Well good for you if that's how you like things.  I've seen large lines of people happy to be present for a book signing -- more for the chance to speak with a favorite author or artist than for the signing itself.  My mother claims I was reading her to sleep rather than vice-versa when I was approximately 3 and I was thrilled to have In Memory Yet Green signed by Dr. Isaac Asimov and speak with him when he was at a bookstore at my college.  I wish I'd had the same chance with other favorite authors as well.

 

As far as lectures, I've seen tons of fans (particularly in the SF/F genre) wanting to get in on a lecture by the author.  A lot of times they're hoping for more of the backstory behind what was published, other times they want to hear info on what real life events or people molded the story.

 

Signing fees at the conventions can get ridiculous these days but it's no different from the signing fees some pro athletes commanded even 40 years ago.  I can readily believe the signing and speaking fees can outweight actual royalties in many cases.


I've actually gone to more readings, signings and lectures in the last year because I DON'T want to see the human interaction that comes along with reading. I've gone to these types of events because they do tend to take place at indie bookstores, and I will keep going just to keep that aspect of it alive. This week I'm going to a big event at Random House, just as an example. Would I have gone to a similar event a few years ago? Maybe not.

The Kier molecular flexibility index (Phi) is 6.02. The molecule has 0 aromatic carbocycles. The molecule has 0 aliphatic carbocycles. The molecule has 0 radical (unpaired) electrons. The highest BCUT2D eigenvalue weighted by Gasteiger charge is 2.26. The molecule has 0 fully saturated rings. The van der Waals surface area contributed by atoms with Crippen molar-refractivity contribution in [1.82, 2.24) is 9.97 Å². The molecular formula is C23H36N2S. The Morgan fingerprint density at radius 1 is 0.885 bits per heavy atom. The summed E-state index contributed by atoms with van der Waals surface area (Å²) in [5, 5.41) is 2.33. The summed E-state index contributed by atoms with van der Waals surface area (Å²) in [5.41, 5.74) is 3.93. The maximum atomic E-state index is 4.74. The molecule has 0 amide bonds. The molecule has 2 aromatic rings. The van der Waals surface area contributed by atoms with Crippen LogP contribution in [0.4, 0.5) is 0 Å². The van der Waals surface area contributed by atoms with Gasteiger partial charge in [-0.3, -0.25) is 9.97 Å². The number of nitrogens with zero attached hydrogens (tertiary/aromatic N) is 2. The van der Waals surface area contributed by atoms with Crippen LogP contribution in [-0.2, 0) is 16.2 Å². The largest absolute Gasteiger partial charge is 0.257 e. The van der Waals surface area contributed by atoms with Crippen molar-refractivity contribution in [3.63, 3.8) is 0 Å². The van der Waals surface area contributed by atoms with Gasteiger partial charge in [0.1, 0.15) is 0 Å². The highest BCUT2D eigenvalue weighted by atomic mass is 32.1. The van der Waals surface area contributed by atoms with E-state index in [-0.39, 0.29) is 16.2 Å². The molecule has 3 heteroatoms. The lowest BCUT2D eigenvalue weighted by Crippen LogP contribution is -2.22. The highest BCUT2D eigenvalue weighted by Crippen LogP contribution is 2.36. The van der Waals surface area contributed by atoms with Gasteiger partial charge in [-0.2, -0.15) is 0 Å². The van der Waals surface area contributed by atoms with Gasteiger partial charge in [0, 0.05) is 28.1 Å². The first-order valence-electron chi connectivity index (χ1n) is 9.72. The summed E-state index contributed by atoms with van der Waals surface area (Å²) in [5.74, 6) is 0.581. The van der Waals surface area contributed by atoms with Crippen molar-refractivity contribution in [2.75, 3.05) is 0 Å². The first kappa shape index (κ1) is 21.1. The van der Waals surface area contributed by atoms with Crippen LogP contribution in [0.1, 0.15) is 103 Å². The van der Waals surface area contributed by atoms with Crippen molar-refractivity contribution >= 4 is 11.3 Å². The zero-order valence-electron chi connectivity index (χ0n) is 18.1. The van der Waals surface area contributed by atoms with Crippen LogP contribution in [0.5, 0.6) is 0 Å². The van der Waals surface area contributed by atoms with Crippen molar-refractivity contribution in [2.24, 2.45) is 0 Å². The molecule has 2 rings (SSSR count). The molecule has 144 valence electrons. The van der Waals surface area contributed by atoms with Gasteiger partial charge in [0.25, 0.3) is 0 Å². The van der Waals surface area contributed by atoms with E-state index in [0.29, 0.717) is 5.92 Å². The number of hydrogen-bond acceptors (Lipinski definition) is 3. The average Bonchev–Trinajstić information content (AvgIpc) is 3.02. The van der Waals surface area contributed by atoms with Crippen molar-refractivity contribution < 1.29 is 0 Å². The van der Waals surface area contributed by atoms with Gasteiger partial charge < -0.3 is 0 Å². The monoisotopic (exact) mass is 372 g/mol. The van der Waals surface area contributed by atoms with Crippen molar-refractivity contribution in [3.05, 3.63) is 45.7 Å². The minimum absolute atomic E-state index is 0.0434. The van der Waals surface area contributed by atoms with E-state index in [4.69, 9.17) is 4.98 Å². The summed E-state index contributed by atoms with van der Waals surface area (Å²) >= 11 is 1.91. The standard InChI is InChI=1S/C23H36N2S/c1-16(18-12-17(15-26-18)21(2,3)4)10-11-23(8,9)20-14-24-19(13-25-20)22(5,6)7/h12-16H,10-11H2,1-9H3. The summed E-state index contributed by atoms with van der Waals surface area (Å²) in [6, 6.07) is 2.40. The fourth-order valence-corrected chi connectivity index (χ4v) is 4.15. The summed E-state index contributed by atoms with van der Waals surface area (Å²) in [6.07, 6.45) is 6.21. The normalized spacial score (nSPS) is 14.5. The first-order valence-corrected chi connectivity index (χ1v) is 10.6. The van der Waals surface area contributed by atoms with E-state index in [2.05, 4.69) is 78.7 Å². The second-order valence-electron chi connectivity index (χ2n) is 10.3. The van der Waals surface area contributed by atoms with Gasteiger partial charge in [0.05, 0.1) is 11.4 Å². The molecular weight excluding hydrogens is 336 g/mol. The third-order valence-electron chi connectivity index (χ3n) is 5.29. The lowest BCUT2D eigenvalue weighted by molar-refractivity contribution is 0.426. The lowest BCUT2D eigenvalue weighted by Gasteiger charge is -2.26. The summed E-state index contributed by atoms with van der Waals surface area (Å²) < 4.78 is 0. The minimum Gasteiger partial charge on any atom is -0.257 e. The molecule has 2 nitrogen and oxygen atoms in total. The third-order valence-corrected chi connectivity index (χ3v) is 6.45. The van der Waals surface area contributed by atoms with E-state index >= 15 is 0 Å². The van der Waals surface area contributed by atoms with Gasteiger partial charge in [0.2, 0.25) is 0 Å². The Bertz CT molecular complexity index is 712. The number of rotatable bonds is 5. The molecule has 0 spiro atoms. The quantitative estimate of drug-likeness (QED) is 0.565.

I went to a George Saunders event a few months ago, and not only did I have the pleasure of hearing him read but I also had a chance to get him to sign my book. There was standing room only and a line three people deep that stretched a city block.bJust seeing that warmed my literary heart.

 

I'll be going to these kinds of events happily showing my support for an industry that I refuse to let die.

Distinguished Correspondent
auntykatkat
Posts: 114
Registered: ‎02-23-2010

Re: It's ALL doomed! James Patterson is afraid so, anyway.


keriflur wrote:



I'm not sure that feelings about publishers are ultimately a factor to most readers.  Sure, here on the forums and in the kindle forums, people are aware, but that's a small subset of the reading population.  Most folks, myself included, can't tell you who published their favorite books.  Heck, I CARE who publishes what, because it actually does matter to me as a writer, but the only reason I even know who published the current book I'm reading is because someone asked me about it in another thread.  Most folks just read what they like and never give the pub a thought (and that goes for self-pub too).


You need to visit my library, because they really are putting it to the publishers. They let everyone know when it is the publishers that do not allow libraries ebooks. There are many libraries doing this, so you would be amazed at who knows what. Our library has done several petitions to be sent to publishers, has made announcements in some of their reading groups and included their troubles with publishers in the newsletter. 

 

When it matters to them personnally, people listen it seems.

Bibliophile
5ivedom
Posts: 3,544
Registered: ‎12-03-2011
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Re: It's ALL doomed! James Patterson is afraid so, anyway.

Keriflur, I think it's the reverse.

 

People don't care in general.

 

But when books they want aren't available in ebook format, or are priced very high, or as AuntyKatKat mentioned, aren't available for libraries, then people take note.

 

Publishers have put themselves into a very interesting situation. If a book does well the author and book get all the credit and Publishers gets very little.

 

However, if there are any pricing or availability problems, the publisher gets all the blame.

 

The Agency Model is a great example of Publishers hurting their brand with a lot of readers.